“You need to be able to tell the event organizer I don’t like what that guy is doing. For example, at an event they put a big speaker and clad it and its dangerous it was approved by the engineer but you should be there. For small events you have to know what an electrical structure is. You need to know these kinds of things, for instance: if you put in electrics, it must go through a relay system.”
“You need to know about food. If the organizer didn’t know then he would have let it happen. Understand evacuation routes. Financial constraints are not going to be accepted as a reason for poor planning or resources. Safety at sports and recreational events act 2 of 2010 this defines low risk as an event organizer must for every event categorised as low risk ensure that certain compliances are done.”
Colin Hegter’s discussion focused around the latest technology on timing your event.
In 17 years, Colin’s team has planned more than 1000 events and over 800,000 results. The events range from road running, cycling, swimming, and triathlon to adventure racing and paddling.
Preparation and planning is key so that things run smoothly on the day. How do we go about getting results? Capturing of entrants data is needed together with recording of times and accurate association of the recorded time with the correct participant. Data accuracy of the entrants is important. All updates are done centrally so that there is no room for errors.
Ms Denise Hattingh focused on insurance and how event organizers can insure themselves if mistakes where to take place and areas that cannot be insured unless specified.
Ms Hattingh said, “Kaleidoscope entertainment underwriters started 1 April 2001. We were the underwriters for various events such as opening and closing of the world cup 2010 also the Vodacom challenge -incentive bonus scheme for SAFA-Russian broke the record we were the underwriter /Cape Epic-Centriq insurance company which is own by Santam-main re-insurance.”
“Events liability- pays upon your negligence towards a third party in respect of accident, illness, and death or property damage. The third party has to claim not you. That is sent to us if we find you are negligent then we will decide to pay. We had a lady who was injured in a sporting event. She was training in the bigger event. She sued for emotional distress because she has to watch the event on TV so it was emotional distress. Another incident where a stranger claimed a person went missing in an event asking the organizer what to tell the press. The person that drowned at the event and we have to determine who is liable and who is not. Third part must proof the claim, not you.”
Ms Hattingh concluded by saying that they were there to protect the event organizer.
Johan van Staden focused on moving forward and how the association can benefit us with regards to knowledge sharing thereby uplifting the country.
He said that from his side, he felt that they had achieved a lot. “There are a lot of laws, a lot of regulations. It’s very complicated but we need to comply. The cost is high to implement it and get it into place. We are reinventing the wheel at every single race. There are a lot of people out there with a lot of knowledge. That’s my knowledge if you want it you must pay for it. If I share my knowledge my salary stays the same. I got the opportunity to go to other countries events and learn from them. We are looking at ways of stream lining and make the event safer. How can we start parting with this knowledge? How can we bring it from the smallest to largest event?”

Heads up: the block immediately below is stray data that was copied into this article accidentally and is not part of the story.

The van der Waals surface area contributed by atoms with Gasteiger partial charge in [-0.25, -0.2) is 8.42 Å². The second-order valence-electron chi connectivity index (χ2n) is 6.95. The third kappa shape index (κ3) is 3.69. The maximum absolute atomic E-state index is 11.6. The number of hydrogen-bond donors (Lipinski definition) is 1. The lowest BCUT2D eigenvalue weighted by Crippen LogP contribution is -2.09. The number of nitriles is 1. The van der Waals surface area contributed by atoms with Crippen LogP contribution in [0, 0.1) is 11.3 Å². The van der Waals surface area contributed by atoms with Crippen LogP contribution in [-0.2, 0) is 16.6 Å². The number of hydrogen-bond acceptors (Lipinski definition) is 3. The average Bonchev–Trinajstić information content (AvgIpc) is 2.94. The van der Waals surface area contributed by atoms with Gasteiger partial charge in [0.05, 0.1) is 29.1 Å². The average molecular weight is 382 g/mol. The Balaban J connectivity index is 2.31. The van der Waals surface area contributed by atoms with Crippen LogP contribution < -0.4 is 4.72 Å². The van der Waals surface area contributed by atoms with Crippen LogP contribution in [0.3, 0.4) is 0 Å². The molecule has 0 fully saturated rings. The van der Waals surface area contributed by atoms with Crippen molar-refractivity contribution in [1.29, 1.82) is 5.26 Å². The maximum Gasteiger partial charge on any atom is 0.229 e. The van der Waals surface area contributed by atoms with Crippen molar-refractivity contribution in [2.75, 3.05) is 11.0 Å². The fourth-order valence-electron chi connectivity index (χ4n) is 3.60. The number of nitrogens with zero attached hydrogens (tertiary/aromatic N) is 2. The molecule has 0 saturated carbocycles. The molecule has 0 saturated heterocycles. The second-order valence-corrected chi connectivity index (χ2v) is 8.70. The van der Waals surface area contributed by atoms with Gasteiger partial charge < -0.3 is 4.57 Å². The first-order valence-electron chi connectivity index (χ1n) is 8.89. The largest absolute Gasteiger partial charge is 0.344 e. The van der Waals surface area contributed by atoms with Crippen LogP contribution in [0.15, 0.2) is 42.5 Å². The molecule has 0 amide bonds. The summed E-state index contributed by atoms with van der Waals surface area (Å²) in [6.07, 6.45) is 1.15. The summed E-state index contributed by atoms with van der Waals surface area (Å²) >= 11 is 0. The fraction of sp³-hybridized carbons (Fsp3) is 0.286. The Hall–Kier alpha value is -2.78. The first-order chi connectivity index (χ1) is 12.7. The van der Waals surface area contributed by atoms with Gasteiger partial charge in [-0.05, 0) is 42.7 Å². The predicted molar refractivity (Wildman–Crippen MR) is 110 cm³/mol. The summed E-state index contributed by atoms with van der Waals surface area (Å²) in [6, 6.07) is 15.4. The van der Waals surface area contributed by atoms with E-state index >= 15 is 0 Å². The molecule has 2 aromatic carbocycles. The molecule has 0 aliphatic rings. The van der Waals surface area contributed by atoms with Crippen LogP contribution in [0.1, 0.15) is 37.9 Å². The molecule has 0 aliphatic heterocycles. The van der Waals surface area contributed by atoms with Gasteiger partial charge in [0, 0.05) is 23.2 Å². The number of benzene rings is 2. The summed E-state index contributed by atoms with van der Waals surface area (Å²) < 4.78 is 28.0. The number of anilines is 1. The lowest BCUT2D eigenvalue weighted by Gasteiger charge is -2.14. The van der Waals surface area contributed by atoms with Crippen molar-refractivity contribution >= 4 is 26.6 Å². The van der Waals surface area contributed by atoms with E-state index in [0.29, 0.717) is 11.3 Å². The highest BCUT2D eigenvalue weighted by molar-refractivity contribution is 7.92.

Johan continued, saying: “I was working on the race manual but if you have a form of reference then you can end up in a situation that can lift the level of your race. We want to create an association of race directors so that we can share knowledge, contacts etc. During an event you can’t share anything with Race Director he is focused on his problems. We want to create a forum where we can ask questions. Ask questions such as where can we get race clocks? How many toilets should we have on route? How much of water shall we have for each runner? I would like to invite anybody who would like to be a part of the association.”
“It’s the end of the day but not quite - Thank you for your participation. When we pegged this conference Gary and I agreed we need to get started whether it happens every two years or annually we have launched it. We need to pick a race and host it. Let more people share in this knowledge. The day is not quiet done we would like you to join us at the carboneres hall. We will chat to each other and look around and enjoy.”
“I will endorse the association we are not going to win an Olympic medal if we don’t do things correctly. If we have an organization to go to for advice I would 100 % endorse it. We have been asked by the association of ultra runners to organize the world 100 championships as the Koreans and Mexicans rejected it. This is ultra distance territory and so we looked at Durban for the 100 k championships so we have agreed to host the champions for the first time in Africa. It might be in October or November, but we have to still confirm the date. Hopefully we will learn on comrades for this event. We will confirm this later.”
Closing statements: “Hopefully with the next few months we will be working together to form a forum for race directors for now it’s the final.”
22 FEBRUARY 2013
With the success of the AIMS Regional Conference and the interest of race organisers in future AIMS events, we anticipate the hosting of the 2014 AIMS World Congress in the beautiful coastal city of Durban in May next year.